For a time, it is better to use foods requiring only moderate mastication, since mastication naturally increases the flow of gastric juice with its acid. Yet insufficient mastication of the food chosen will aggravate by causing gastric irritation. So, mastication should always be moderate in this particular condition.

It is important not to overeat, but to take small meals, three times a day. Avoid artificial stimulants, all of which raise pitta. Alcohol, in any form, is like throwing fuel on the pitta fire. The drawback of the caffeine in coffee and tea is that it increases acid production in stomach if consumed excessively.

Even an excess intake of sweets can cause acidity as the sugar causes fermentation and produces acid in the stomach, particularly if wrongly combined with other food types.

According to Ayurveda, the pre-digestive characters of a particular food need not correlate with its post-digestive effect. It calls this effect as 'vipaaka'.

  • Avoid salt, oil, pickles, curd, fried foods, sour foods like tamarind, etc., all of which heat the body.

  • Take pitta pacifying diet. It should contain bitter and astringent tastes, which are usually supplied mainly through salads and legumes. These two tastes curb the appetite, dry up excessive moisture and keep the palate sharp.

  • To bring down aggravated pitta, a standard recommendation is to take two teaspoonfuls of ghee in a glass of warm milk. This also acts as a laxative, which helps flush excess pitta from the system. Ayurveda recommends this laxation (virechana karma) to be the best therapy to correct the aggravated pitta. Have your ghee and milk instead of dinner, or two hours after a very light dinner. You can also have it in place of breakfast (do not take ghee, however, if you have a problem with high cholesterol).

  • Avipattikara choorna relieves all the agonising symptoms caused by acidity. It moves the bowels and flushes them. It also maintains your appetite. This powder can be taken in a dose of 3 to 6 grams with water before and during the meal. Dried grapes, fruit bark of harad (Terminalia chebula) in powdered form and sugar pounded together and taken  in 12 grams quantity does relieve acidity.

  • Buttermilk is not found useful in amla pitta. Hence, it may be avoided.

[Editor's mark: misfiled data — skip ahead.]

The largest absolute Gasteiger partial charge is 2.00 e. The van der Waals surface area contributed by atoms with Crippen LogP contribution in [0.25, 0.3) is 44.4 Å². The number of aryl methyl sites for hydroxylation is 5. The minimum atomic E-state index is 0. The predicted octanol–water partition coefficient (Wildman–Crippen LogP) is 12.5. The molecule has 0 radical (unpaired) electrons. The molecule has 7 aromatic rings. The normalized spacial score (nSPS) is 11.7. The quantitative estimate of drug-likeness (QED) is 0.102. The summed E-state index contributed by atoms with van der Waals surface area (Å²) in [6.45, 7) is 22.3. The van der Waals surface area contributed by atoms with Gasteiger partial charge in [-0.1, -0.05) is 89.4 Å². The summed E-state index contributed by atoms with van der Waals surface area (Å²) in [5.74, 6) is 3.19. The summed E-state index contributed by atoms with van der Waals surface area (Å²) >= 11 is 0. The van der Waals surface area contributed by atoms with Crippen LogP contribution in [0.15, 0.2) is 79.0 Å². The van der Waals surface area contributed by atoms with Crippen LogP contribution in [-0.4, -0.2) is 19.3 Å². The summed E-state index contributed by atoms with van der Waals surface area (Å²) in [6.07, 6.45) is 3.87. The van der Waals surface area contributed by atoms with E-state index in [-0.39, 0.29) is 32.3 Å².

• Cereals from fresh crops should be avoided. Pulses should be moderately used.

  • Two to three years old rice, wheat flour, milk, green leafy vegetables and fruits containing sweet juice are all permitted.

  • Coconut water is exceptionally good is this condition.

  • Sukumaara ghritam is specific for this condition and may be taken in doses of one to two teaspoonfuls mixed with a cup of milk in the morning.

  • Amla (Emblica officinalis) in powdered form is also helpful. The standard dose is two teaspoonfuls three times a day.

  • Alternatively, Dhaatri lauha (calyx of iron mixed with the juice of amla) may be taken in one teaspoonful dose twice a day. In acidity, iron absorption is impaired and this will be corrected with this medicine.

  • In severe cases, Ayurvedic physicians usually prescribe Swarna parpatee, Leela vilaas ras, Soota sekhara ras etc. If needed, these medicines may be taken under medical supervision.

  • A decoction of sandal (chandan) consumed thrice daily, gives good relief from hyperacidity. Kamadudharas (with pearls) is a drug of choice for hyperacidity in the dose of 1 tablet thrice daily.


As we all are genetically different with different constitutions and patterns, we respond to treatments in many different ways. Hence Standard Ayurvedic Treatments are always individually formulated. This article is intended only for information. It is not a substitute to the standard medical diagnosis, personalized Ayurvedic treatment or qualified Ayurvedic physician. For specific treatment, always consult with a qualified Ayurvedic physician.


Dr. Murali Manohar Chirumamilla, M.D. (Ayurveda)
Plot No. 13, H.No: 16-2-67/13,
Ramamurthy Nagar (CBCID Colony),